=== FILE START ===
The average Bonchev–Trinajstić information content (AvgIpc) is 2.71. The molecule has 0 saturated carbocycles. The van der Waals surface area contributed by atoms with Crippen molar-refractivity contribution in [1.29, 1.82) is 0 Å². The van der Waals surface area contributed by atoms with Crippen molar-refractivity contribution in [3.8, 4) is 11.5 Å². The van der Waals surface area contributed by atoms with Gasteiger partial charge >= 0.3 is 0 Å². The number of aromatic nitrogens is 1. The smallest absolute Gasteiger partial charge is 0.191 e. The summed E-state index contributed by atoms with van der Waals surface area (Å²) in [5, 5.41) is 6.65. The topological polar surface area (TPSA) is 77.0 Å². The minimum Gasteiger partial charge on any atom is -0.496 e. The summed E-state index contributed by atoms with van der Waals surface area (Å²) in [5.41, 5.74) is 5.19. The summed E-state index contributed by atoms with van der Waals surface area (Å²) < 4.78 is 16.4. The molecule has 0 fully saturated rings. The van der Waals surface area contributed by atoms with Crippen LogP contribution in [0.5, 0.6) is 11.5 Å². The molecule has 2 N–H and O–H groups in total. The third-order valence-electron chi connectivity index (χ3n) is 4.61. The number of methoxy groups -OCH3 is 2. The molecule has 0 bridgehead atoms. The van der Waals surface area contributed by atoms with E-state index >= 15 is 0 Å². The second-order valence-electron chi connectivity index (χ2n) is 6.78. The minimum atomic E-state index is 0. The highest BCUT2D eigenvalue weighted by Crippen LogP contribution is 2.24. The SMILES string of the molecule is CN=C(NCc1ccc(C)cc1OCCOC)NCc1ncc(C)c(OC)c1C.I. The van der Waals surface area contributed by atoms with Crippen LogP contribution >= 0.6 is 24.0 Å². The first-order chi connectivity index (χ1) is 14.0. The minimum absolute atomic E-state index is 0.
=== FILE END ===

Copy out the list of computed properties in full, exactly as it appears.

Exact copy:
The average Bonchev–Trinajstić information content (AvgIpc) is 2.71. The molecule has 0 saturated carbocycles. The van der Waals surface area contributed by atoms with Crippen molar-refractivity contribution in [1.29, 1.82) is 0 Å². The van der Waals surface area contributed by atoms with Crippen molar-refractivity contribution in [3.8, 4) is 11.5 Å². The van der Waals surface area contributed by atoms with Gasteiger partial charge >= 0.3 is 0 Å². The number of aromatic nitrogens is 1. The smallest absolute Gasteiger partial charge is 0.191 e. The summed E-state index contributed by atoms with van der Waals surface area (Å²) in [5, 5.41) is 6.65. The topological polar surface area (TPSA) is 77.0 Å². The minimum Gasteiger partial charge on any atom is -0.496 e. The summed E-state index contributed by atoms with van der Waals surface area (Å²) in [5.41, 5.74) is 5.19. The summed E-state index contributed by atoms with van der Waals surface area (Å²) < 4.78 is 16.4. The molecule has 0 fully saturated rings. The van der Waals surface area contributed by atoms with Crippen LogP contribution in [0.5, 0.6) is 11.5 Å². The molecule has 2 N–H and O–H groups in total. The third-order valence-electron chi connectivity index (χ3n) is 4.61. The number of methoxy groups -OCH3 is 2. The molecule has 0 bridgehead atoms. The van der Waals surface area contributed by atoms with E-state index >= 15 is 0 Å². The second-order valence-electron chi connectivity index (χ2n) is 6.78. The minimum atomic E-state index is 0. The highest BCUT2D eigenvalue weighted by Crippen LogP contribution is 2.24. The SMILES string of the molecule is CN=C(NCc1ccc(C)cc1OCCOC)NCc1ncc(C)c(OC)c1C.I. The van der Waals surface area contributed by atoms with Crippen LogP contribution >= 0.6 is 24.0 Å². The first-order chi connectivity index (χ1) is 14.0. The minimum absolute atomic E-state index is 0.